During the third trimester of pregnancy, all prostaglandin synthesis inhibitors may expose the foetus to:
    -Cardiopulmonary toxicity (with premature closure of the ductus arteriosus and pulmonary hypertension),
    -Renal dysfunction, which may progress to renal failure with oligohydramnios.
    The mother and the neonate, at the end of pregnancy, may be exposed to:
    -Possible prolongation of bleeding time, an anti-aggregating effect which may occur even at very low doses,
    -Inhibition of uterine contractions resulting in delayed or prolonged labour.

    If treatment during the third trimester is unavoidable, foetal circulation should be monitored with Doppler sonography and therapy discontinued at the first signs of ductal constriction.
    Naproxen should not be used during the first and second trimesters unless potential benefit outweighs the potential risk to the foetus. If short term use of an NSAID is required then ibuprofen at the recommended therapeutic doses would be the preferred choice. If an NSAID has been taken in early pregnancy Schaefer (2007) concludes that this does not require a termination of pregnancy or additional invasive diagnostic procedures.

    Animal studies with esomeprazole do not indicate direct harmful effects with respect to embryonal/foetal development. Animal studies with racemic mixture do not indicate direct or indirect harmful effects with respect to pregnancy, parturition or postnatal development.

    No clinical data on exposed pregnancies with the use of esomeprazole are available. As such, if a PPI is indicated, omeprazole should be used as a first choice. Inadvertent exposure in pregnancy, however, does not appear to represent a clinically significant risk to the embryo or foetus.

    The use of all medication in pregnancy should be avoided whenever possible; particularly in the first trimester. Non-drug treatments should also be considered. When essential, a medication with the best safety record over time should be chosen, employing the lowest effective dose for the shortest possible time. Polypharmacy should be avoided. Teratogens taken in the pre-embryonic period, often quoted as lasting until 14 to 17 days post-conception, are believed to have an all-or-nothing effect. Where drugs have a short half-life, and when the date of conception is certain, this may allow women to be reassured where drug exposure has occurred within this time frame. Further advice may be available from the UK National Teratology Information Service (NTIS) and through ToxBase, available via password on the internet ( ) or if this is unavailable at the backup site ( ).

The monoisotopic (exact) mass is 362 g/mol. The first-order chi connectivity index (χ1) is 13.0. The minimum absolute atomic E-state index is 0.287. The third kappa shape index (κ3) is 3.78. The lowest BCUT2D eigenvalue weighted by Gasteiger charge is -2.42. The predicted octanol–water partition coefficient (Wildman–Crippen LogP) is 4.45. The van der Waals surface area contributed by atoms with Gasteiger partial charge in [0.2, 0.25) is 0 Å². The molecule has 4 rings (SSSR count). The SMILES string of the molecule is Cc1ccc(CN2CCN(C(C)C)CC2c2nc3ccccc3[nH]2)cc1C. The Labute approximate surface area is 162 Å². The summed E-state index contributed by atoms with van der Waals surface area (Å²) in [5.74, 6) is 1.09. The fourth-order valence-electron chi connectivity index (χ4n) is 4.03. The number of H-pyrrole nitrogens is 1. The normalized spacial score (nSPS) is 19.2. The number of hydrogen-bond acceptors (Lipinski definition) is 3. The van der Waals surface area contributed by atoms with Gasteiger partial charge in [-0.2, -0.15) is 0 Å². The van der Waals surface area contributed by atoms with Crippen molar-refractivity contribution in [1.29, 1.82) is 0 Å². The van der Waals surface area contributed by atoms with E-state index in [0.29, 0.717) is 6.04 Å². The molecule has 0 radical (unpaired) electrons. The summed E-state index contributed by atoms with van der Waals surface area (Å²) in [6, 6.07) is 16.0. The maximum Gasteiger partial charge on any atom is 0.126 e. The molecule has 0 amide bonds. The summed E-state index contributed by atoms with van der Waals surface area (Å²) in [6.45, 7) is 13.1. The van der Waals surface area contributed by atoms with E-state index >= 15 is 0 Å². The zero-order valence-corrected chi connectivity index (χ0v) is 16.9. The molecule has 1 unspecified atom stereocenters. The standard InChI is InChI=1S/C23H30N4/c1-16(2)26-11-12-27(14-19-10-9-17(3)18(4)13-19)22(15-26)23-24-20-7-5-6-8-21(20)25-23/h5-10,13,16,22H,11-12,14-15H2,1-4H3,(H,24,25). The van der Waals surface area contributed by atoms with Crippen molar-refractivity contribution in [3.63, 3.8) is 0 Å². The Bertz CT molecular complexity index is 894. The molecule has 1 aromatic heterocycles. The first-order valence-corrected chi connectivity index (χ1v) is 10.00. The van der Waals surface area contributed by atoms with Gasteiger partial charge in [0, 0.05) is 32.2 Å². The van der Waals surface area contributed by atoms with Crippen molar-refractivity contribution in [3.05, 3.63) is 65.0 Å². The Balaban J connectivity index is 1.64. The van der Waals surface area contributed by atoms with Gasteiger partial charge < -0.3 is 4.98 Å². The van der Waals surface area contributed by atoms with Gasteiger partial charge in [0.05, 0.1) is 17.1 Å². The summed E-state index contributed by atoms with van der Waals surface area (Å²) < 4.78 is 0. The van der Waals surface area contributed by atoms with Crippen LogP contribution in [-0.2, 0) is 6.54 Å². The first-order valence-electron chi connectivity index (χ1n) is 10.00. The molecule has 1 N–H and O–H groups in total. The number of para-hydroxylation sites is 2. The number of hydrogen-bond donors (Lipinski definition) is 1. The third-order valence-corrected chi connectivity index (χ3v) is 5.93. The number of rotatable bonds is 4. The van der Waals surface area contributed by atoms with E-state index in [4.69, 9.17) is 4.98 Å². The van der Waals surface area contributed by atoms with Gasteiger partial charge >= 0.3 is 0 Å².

Naproxen and esomeprazole is contraindicated in breastfeeding.

    Although only excreted in breast milk in small quantities, naproxen has a long half life and there has been a reported serious adverse reaction in a breastfed neonate (a single case of prolonged bleeding time, haemorrhage and acute anaemia in a neonate whose mother was taking naproxen). Therefore other agents may be the preferred choice for breastfeeding women.
    If an NSAID is considered essential ibuprofen is considered the drug of choice. Levels of ibuprofen in breast milk are negligible.

    It is not known whether esomeprazole is excreted in human breast milk but the molecular weight is low enough that excretion into breast milk should be expected (Briggs). No studies in lactating women have been performed. Therefore esomeprazole should not be used during breast-feeding.